Why I Eat What I "Don't Eat"
Copyright 2004 (or earlier) Audrey Beth Stein
All rights reserved.
I was in Jerusalem for a semester abroad and there was bombing going
on. After the first bomb, some of my classmates talked about leaving. By
the second bomb, many were already gone, and I was wondering if I should
take off too. When the third bomb struck, I packed up what I could
carry--what I needed, what I would be upset if I lost, some clothes. I
left the rest behind and fled to my cousins' home in Be'er Sheva, an oasis
town in the midst of Israel's Negev Desert--a place to think, to pause, to
be safe while I made my decisions, knowing I wouldn't ever have to return
It was Purim. Schools were closed for the day, but the holiday was
officially cancelled by the government--no festivities while people were
mourning these terrorist attacks. The apartment was packed when I
arrived--my cousins, their cousins, their grandma and grandpa, maybe even
some neighbors. They'd already eaten. They'd saved me lunch. I sat down
and they put a plate of food in front of me.
There was food on that plate that I didn't, as a rule, eat. Some sort
of meat, unidentifiable. Later my sixteen-year-old cousin Hagit said to
me, "Yuck, you ate that? That was sheep." But right then,
sitting at the table in front of the food my family had saved for me, the
idea of explaining or insisting on my quirky semi-vegetarian
chicken-is-okay no-milk-as-beverage nothing-too-spicy diet felt just
not... right. These people were saving my life, and what was important in
that moment was life. The big picture. Safety and family. I ate.
It's not a compromise, eating food like that. It's not a concession.
It's an acknowledgement that there is a time and a place for everything, a
recognition that sometimes the right thing in a particular moment is
exactly the thing that is not the right thing for you in other
As I ate, I engaged in a whole dialogue with myself about what I was
doing so that I could swallow, so that I could say thank you
and not let on to my family what was going on inside. And I realized that
the situation around me--bombings, terrorism, war, the whole Arab-Israeli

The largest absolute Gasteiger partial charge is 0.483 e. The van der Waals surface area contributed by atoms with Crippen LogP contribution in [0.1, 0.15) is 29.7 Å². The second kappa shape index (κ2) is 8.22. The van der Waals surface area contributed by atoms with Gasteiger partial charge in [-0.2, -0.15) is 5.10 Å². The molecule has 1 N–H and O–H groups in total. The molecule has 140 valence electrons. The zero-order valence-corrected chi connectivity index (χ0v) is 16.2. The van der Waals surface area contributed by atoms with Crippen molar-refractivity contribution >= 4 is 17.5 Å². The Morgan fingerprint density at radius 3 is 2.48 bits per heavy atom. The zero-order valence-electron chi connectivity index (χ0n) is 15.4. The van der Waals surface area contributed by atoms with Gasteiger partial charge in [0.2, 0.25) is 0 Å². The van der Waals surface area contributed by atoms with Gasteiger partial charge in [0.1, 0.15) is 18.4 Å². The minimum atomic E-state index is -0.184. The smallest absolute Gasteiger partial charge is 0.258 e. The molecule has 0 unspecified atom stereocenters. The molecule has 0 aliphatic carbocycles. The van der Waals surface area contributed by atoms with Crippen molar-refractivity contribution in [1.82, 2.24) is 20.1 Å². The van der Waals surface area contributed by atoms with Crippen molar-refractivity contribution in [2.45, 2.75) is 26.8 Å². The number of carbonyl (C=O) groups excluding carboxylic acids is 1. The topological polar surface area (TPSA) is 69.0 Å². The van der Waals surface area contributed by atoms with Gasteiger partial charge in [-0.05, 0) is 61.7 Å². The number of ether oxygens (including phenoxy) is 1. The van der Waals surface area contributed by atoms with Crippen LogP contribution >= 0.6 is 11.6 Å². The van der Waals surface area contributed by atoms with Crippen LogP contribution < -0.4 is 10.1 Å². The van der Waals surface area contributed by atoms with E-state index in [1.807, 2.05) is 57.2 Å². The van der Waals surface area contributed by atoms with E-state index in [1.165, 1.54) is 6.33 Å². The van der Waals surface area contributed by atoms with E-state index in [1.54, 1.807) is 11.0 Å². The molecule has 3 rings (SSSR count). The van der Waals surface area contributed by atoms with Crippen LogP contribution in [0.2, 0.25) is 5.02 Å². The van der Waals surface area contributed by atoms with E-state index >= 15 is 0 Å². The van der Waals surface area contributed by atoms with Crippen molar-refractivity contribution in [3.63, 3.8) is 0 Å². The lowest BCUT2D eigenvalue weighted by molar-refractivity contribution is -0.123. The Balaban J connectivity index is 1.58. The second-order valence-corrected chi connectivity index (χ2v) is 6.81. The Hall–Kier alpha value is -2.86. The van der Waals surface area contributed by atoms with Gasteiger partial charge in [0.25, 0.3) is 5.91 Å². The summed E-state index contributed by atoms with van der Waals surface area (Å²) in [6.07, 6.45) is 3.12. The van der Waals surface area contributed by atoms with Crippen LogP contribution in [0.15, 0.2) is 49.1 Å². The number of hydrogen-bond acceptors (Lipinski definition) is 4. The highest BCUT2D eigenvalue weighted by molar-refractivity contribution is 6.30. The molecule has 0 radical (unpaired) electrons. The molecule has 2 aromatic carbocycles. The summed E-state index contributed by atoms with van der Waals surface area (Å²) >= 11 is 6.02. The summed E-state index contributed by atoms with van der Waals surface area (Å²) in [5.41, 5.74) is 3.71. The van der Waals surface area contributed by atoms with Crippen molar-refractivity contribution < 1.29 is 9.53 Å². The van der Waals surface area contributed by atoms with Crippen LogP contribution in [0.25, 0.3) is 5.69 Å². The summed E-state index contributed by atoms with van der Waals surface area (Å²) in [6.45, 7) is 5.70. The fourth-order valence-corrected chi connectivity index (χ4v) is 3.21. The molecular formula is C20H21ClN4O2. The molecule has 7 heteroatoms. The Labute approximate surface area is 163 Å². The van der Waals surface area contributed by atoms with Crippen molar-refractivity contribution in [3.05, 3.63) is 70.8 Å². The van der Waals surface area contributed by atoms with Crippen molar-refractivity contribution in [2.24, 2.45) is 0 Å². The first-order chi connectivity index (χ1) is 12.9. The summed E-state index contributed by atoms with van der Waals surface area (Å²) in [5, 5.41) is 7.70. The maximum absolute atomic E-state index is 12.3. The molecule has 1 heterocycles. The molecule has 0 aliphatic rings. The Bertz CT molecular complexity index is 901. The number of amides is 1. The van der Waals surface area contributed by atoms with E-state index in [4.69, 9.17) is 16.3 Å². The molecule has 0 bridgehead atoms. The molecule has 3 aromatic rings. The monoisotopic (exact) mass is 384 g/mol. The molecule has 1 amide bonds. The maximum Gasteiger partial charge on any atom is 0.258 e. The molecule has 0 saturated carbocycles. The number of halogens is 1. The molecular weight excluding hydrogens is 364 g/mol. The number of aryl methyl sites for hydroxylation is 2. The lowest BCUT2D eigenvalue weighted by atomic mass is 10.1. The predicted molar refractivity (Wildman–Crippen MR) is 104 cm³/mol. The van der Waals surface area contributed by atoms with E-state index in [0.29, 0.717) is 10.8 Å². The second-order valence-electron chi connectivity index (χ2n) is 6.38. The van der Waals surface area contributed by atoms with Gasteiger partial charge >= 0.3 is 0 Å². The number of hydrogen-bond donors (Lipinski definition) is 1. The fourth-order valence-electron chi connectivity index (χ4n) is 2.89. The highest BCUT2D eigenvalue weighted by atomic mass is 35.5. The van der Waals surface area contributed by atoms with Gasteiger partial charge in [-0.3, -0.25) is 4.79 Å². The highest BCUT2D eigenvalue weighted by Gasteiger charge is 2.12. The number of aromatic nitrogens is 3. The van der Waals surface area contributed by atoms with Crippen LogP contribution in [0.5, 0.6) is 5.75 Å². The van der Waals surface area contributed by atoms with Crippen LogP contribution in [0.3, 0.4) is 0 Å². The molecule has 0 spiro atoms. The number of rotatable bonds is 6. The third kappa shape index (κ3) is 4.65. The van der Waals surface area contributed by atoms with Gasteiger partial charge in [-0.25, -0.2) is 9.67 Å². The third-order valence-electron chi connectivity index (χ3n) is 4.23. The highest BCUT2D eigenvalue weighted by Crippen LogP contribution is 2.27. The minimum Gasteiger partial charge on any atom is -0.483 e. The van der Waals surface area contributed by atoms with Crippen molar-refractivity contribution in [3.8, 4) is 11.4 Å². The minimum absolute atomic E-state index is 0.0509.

conflict--was happening because of the failure of so many people to
recognize and understand and accept the lesson I was digesting along with
the sheep. You have to eat sheep sometimes--whatever eating sheep
means for you--in order to live in the world, live with other people. You
have to be able to bend in certain moments that call for it. And bending
in those moments doesn't have to change your belief or your regular
practice in other moments.
I'm still learning this. I feel the terrorist bombings and the Israeli
retaliations in the little conflicts of my everyday, in the disagreements
with roommates and family. If I can't get along with my roommate because
of a stack of dirty dishes, how can I expect peace to occur, or to last,
on a larger scale? It doesn't make sense to me to focus on who's right or
who's wrong. There's almost always "right" and
"wrong" on both sides, and it's so easy for conflict to continue
escalating, especially when for every person killed there's an entire
family of people who don't want that death to be in vain. So instead of
concentrating on whose fault it is or who did what why, I try to ask
myself, Do you want it to go on? And I remember eating sheep.
On a personal level, that means finding a solution with my family or my
roommates that does not compromise my beliefs or actions or practices, but
acknowledges their place. Perhaps I clean up my roommate's stack of
dishes as a one-time gesture, planning to talk to my roommate at a
less-stressful time about how dirty dishes make me feel, knowing it'll
make me calmer to not look at them, knowing it'll make for a more pleasant
home environment to not fight about it, knowing my roommate will
appreciate my effort and the absence of the dish stack. On a more global
level, perhaps that means honoring someone's memory by not fighting
I'm far from perfect, and I don't have answers. I just know this way
of being feels closer to real lasting peaceful coexistence both in my home
and in my world, holds promise that immovable stone doesn't.
I try to remind myself of this lesson through the food I eat. My
personal rules of eating are still quirky, multi-influenced by kashrut,
vegetarianism, health, taste, adventure, an aversion to spicy foods, my
family history, and so on, and I haven't started eating red meat again
based on that one day. But every so often I very intentionally eat
something I "don't eat." I do this only when it's a personal
choice (because caving to a bully isn't going to bring us any closer to
peace than being a bully), and I ask myself before the first bite, "What's
the worst thing that could happen to me if I do this? I get an upset
stomach? It's not gonna kill me... " Reminding myself where my own rules
for living fit into the greater scheme of things.